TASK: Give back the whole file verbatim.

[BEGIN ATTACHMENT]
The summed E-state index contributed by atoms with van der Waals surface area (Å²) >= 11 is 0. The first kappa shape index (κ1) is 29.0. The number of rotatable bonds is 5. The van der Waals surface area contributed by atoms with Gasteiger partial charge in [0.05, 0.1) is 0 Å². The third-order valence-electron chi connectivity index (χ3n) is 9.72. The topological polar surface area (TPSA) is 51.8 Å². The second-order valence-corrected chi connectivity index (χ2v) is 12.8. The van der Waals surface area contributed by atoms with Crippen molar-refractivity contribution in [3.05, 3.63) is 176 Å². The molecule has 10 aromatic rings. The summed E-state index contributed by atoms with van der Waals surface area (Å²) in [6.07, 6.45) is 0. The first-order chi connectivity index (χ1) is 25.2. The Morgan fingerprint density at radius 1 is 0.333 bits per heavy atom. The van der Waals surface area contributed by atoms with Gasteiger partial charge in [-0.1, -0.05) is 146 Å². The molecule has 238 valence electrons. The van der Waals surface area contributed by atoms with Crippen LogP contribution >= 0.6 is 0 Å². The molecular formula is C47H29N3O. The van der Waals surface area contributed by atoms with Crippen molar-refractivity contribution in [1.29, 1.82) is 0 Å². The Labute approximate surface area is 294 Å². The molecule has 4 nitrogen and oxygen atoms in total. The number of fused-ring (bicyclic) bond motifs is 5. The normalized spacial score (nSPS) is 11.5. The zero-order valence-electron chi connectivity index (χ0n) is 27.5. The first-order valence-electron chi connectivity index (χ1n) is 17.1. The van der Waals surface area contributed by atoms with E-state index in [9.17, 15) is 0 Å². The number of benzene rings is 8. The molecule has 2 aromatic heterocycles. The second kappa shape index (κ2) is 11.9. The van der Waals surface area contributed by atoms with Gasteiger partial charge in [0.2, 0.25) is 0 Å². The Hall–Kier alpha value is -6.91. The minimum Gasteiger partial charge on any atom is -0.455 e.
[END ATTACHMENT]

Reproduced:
The summed E-state index contributed by atoms with van der Waals surface area (Å²) >= 11 is 0. The first kappa shape index (κ1) is 29.0. The number of rotatable bonds is 5. The van der Waals surface area contributed by atoms with Gasteiger partial charge in [0.05, 0.1) is 0 Å². The third-order valence-electron chi connectivity index (χ3n) is 9.72. The topological polar surface area (TPSA) is 51.8 Å². The second-order valence-corrected chi connectivity index (χ2v) is 12.8. The van der Waals surface area contributed by atoms with Crippen molar-refractivity contribution in [3.05, 3.63) is 176 Å². The molecule has 10 aromatic rings. The summed E-state index contributed by atoms with van der Waals surface area (Å²) in [6.07, 6.45) is 0. The first-order chi connectivity index (χ1) is 25.2. The Morgan fingerprint density at radius 1 is 0.333 bits per heavy atom. The van der Waals surface area contributed by atoms with Gasteiger partial charge in [-0.1, -0.05) is 146 Å². The molecule has 238 valence electrons. The van der Waals surface area contributed by atoms with Crippen LogP contribution >= 0.6 is 0 Å². The molecular formula is C47H29N3O. The van der Waals surface area contributed by atoms with Crippen molar-refractivity contribution in [1.29, 1.82) is 0 Å². The Labute approximate surface area is 294 Å². The molecule has 4 nitrogen and oxygen atoms in total. The number of fused-ring (bicyclic) bond motifs is 5. The normalized spacial score (nSPS) is 11.5. The zero-order valence-electron chi connectivity index (χ0n) is 27.5. The first-order valence-electron chi connectivity index (χ1n) is 17.1. The van der Waals surface area contributed by atoms with E-state index in [9.17, 15) is 0 Å². The number of benzene rings is 8. The molecule has 2 aromatic heterocycles. The second kappa shape index (κ2) is 11.9. The van der Waals surface area contributed by atoms with Gasteiger partial charge in [0.2, 0.25) is 0 Å². The Hall–Kier alpha value is -6.91. The minimum Gasteiger partial charge on any atom is -0.455 e.